Work ethic can be very subjective!
What one individual may define as a good work ethic could differ greatly from what a colleague, supervisor, or organization defines as a good work ethic.
It’s a lot like a sense of humor. You may think that you have an amazing sense of humor, but that doesn’t take into account that people have strong opinions about what’s funny and what is not funny.
So when it comes to your career, you should NEVER just assume that you have a strong work ethic!
The Definition Of Work Ethic Can Vary By Generation
Millenials and Baby Boomers still make up the bulk of the workforce (although Generation Z’s impact will be felt soon), so a majority of the workplace conflict when it comes to work ethic still stems mostly from these two generations of workers.
I’m not trying to start a war between the two generations by stating these facts, but the truth is all of these workers come from very different life experiences, and as a result may have a different impression of what makes a good work ethic. If employees don’t make an effort to understand this, it could cause friction in the workplace, and ultimately lead to you getting fired for not having a work ethic that aligns with the company.
Millennials And Lack Of Work Ethic
There are numerous millennials that have worked hard and built successful careers for themselves. I’ve worked with many millennials and they’re a dedicated bunch of workers. But, many of these workers became successful by realizing they had to adapt to the workforce they were joining.
You may have a great education, and all the confidence in the world, but you can’t just march into a new job like you already own the place. You have to take time to get a sense of the workplace, and the expectations. There’s no substitute for on-the-job experience!
Another thing that sometimes gets millennials in trouble are preconceived notions about what the workplace should be like. I’ve touched on this before, some millennials enter the workforce with outdated thoughts about how they’re employer is responsible for coaching them and helping them advance their career. That’s false! It’s up to the employee to take the initiative and seek opportunities to grow their careers.
Millennials tend to also have unrealistic expectations about workplace culture. While many workplaces offer unique perks to give employees stress relief, it’s not employers’ job to make work fun 24/7. Some millennials get disappointed quickly when the workplace culture doesn’t live up to their expectations.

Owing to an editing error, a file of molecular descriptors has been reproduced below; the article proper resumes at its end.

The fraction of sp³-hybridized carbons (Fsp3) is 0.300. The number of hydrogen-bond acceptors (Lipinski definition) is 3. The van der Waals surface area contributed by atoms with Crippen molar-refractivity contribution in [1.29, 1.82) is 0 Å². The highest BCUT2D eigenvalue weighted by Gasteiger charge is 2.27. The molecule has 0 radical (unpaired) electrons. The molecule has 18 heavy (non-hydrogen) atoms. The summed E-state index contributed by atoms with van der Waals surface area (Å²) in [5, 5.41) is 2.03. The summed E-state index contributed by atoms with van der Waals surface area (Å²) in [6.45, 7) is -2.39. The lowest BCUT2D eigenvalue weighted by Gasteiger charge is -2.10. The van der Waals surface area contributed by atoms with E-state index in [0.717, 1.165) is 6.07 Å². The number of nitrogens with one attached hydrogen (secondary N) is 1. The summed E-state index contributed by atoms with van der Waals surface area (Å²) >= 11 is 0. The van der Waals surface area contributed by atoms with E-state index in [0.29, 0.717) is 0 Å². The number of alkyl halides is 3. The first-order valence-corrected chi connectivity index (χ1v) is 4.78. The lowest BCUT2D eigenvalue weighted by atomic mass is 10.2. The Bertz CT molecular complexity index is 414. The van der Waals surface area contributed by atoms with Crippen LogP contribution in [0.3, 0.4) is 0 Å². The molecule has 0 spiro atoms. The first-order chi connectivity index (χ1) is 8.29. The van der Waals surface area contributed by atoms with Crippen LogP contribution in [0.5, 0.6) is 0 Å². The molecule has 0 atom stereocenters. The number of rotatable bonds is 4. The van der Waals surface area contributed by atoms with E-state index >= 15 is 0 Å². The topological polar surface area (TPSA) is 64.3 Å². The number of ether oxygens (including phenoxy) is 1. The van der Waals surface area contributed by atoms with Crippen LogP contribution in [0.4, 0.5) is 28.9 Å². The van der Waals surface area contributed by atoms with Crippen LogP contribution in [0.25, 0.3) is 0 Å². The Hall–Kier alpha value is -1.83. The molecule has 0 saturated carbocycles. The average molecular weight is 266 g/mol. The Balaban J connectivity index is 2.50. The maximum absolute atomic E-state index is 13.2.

By making an effort to understand your company’s expectations, and adapting to the workforce, you’ll slowly start to build trust and respect, and eventually you’ll have a role in shaping the company and its work ethic. If you’re unwilling to put in the effort, your career will suffer.
Baby Boomers And Lack Of Work Ethic
On the other end of the spectrum some companies find themselves in desperate need of a culture change, and like to hire millennials because of their different life experiences and perspectives.
In these cases, baby boomers can get themselves in hot water by not making an effort to adapt to the changes in the company culture.
When you’ve been at a job for a long time, it’s easy to get stuck in your old ways. But, not only is that bad for career growth, but it makes you stick out like a sore thumb when expectations begin to change.
Change isn’t always easy, but those willing to embrace it and make an effort to mentor and support their millennial co-workers, put themselves in a better position to adapt and continue to grow their careers with the company.
Baby boomers that fail to change, could find themselves on the chopping block.
Always Understand Your Company’s Expectations For Work Ethic
It’s important for employers to clearly state their expectations, and from there it’s up to the individual employee to make sure they’re making the effort to align with the company’s work ethic. Keep in mind, company cultures are always changing, and the expectation may also change.
If you’re unsure about whether or not you’re meeting expectations, take the initiative of meeting with your supervisor, and ask what you can do to better meet those expectations. This shows that you care about the work you do, and you want to grow as an employee.
Once you have a better understanding about how to meet those expectations, you can then put together a plan for exceeding them. If you’re always working to exceed the company’s expectations, there’s a good chance that you’ll never have to question your work ethic.
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I’d love to hear your thoughts on this! Comment below and be sure to use the hashtags #JTTalkJobs & #WorkEthic so we can all join in the conversation.
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